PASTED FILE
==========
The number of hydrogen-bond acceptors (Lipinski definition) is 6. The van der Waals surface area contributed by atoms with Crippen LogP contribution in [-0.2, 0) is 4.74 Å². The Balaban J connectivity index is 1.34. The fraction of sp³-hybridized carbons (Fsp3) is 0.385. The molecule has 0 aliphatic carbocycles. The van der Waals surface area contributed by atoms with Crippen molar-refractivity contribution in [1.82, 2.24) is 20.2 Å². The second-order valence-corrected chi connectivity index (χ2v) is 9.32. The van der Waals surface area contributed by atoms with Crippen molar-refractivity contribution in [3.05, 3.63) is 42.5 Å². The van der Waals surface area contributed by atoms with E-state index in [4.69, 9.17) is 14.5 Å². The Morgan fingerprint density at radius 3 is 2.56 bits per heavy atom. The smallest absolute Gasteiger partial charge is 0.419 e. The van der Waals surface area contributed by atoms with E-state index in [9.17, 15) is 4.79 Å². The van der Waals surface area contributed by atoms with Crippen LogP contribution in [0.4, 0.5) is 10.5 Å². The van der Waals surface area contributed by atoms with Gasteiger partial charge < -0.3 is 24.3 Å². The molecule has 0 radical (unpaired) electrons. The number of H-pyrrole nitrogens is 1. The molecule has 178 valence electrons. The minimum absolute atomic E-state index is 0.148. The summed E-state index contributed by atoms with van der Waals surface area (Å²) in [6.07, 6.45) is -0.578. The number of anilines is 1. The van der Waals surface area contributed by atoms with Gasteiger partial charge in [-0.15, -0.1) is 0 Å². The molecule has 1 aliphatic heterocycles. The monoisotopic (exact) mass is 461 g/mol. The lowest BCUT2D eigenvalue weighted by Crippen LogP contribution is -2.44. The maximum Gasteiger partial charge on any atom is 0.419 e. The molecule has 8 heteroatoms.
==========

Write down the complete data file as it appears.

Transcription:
The number of hydrogen-bond acceptors (Lipinski definition) is 6. The van der Waals surface area contributed by atoms with Crippen LogP contribution in [-0.2, 0) is 4.74 Å². The Balaban J connectivity index is 1.34. The fraction of sp³-hybridized carbons (Fsp3) is 0.385. The molecule has 0 aliphatic carbocycles. The van der Waals surface area contributed by atoms with Crippen molar-refractivity contribution in [1.82, 2.24) is 20.2 Å². The second-order valence-corrected chi connectivity index (χ2v) is 9.32. The van der Waals surface area contributed by atoms with Crippen molar-refractivity contribution in [3.05, 3.63) is 42.5 Å². The van der Waals surface area contributed by atoms with E-state index in [4.69, 9.17) is 14.5 Å². The Morgan fingerprint density at radius 3 is 2.56 bits per heavy atom. The smallest absolute Gasteiger partial charge is 0.419 e. The van der Waals surface area contributed by atoms with E-state index in [9.17, 15) is 4.79 Å². The van der Waals surface area contributed by atoms with Crippen LogP contribution in [0.4, 0.5) is 10.5 Å². The van der Waals surface area contributed by atoms with Gasteiger partial charge < -0.3 is 24.3 Å². The molecule has 0 radical (unpaired) electrons. The number of H-pyrrole nitrogens is 1. The molecule has 178 valence electrons. The minimum absolute atomic E-state index is 0.148. The summed E-state index contributed by atoms with van der Waals surface area (Å²) in [6.07, 6.45) is -0.578. The number of anilines is 1. The van der Waals surface area contributed by atoms with Gasteiger partial charge in [-0.15, -0.1) is 0 Å². The molecule has 1 aliphatic heterocycles. The monoisotopic (exact) mass is 461 g/mol. The lowest BCUT2D eigenvalue weighted by Crippen LogP contribution is -2.44. The maximum Gasteiger partial charge on any atom is 0.419 e. The molecule has 8 heteroatoms.